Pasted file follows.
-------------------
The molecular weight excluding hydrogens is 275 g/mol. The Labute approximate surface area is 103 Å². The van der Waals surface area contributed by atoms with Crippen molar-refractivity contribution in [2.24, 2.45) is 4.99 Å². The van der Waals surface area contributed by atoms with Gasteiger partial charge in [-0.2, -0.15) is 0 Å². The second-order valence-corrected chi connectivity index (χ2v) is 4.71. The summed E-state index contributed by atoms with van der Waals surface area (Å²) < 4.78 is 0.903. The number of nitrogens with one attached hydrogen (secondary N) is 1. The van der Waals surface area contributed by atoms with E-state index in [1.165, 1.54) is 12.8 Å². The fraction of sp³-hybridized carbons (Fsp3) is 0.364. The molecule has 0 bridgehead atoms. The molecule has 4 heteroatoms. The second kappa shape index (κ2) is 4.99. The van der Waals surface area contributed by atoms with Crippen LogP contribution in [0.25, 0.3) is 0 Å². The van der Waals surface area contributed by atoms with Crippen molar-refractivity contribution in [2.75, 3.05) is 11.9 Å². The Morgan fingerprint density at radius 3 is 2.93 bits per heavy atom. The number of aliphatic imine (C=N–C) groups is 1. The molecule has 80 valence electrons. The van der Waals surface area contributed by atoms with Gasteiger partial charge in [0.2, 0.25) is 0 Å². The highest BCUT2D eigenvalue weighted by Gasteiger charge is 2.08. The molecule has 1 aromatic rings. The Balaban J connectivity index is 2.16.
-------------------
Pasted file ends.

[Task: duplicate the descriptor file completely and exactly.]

The molecular weight excluding hydrogens is 275 g/mol. The Labute approximate surface area is 103 Å². The van der Waals surface area contributed by atoms with Crippen molar-refractivity contribution in [2.24, 2.45) is 4.99 Å². The van der Waals surface area contributed by atoms with Gasteiger partial charge in [-0.2, -0.15) is 0 Å². The second-order valence-corrected chi connectivity index (χ2v) is 4.71. The summed E-state index contributed by atoms with van der Waals surface area (Å²) < 4.78 is 0.903. The number of nitrogens with one attached hydrogen (secondary N) is 1. The van der Waals surface area contributed by atoms with E-state index in [1.165, 1.54) is 12.8 Å². The fraction of sp³-hybridized carbons (Fsp3) is 0.364. The molecule has 0 bridgehead atoms. The molecule has 4 heteroatoms. The second kappa shape index (κ2) is 4.99. The van der Waals surface area contributed by atoms with Crippen LogP contribution in [0.25, 0.3) is 0 Å². The van der Waals surface area contributed by atoms with Crippen molar-refractivity contribution in [2.75, 3.05) is 11.9 Å². The Morgan fingerprint density at radius 3 is 2.93 bits per heavy atom. The number of aliphatic imine (C=N–C) groups is 1. The molecule has 80 valence electrons. The van der Waals surface area contributed by atoms with Gasteiger partial charge in [0.2, 0.25) is 0 Å². The highest BCUT2D eigenvalue weighted by Gasteiger charge is 2.08. The molecule has 1 aromatic rings. The Balaban J connectivity index is 2.16.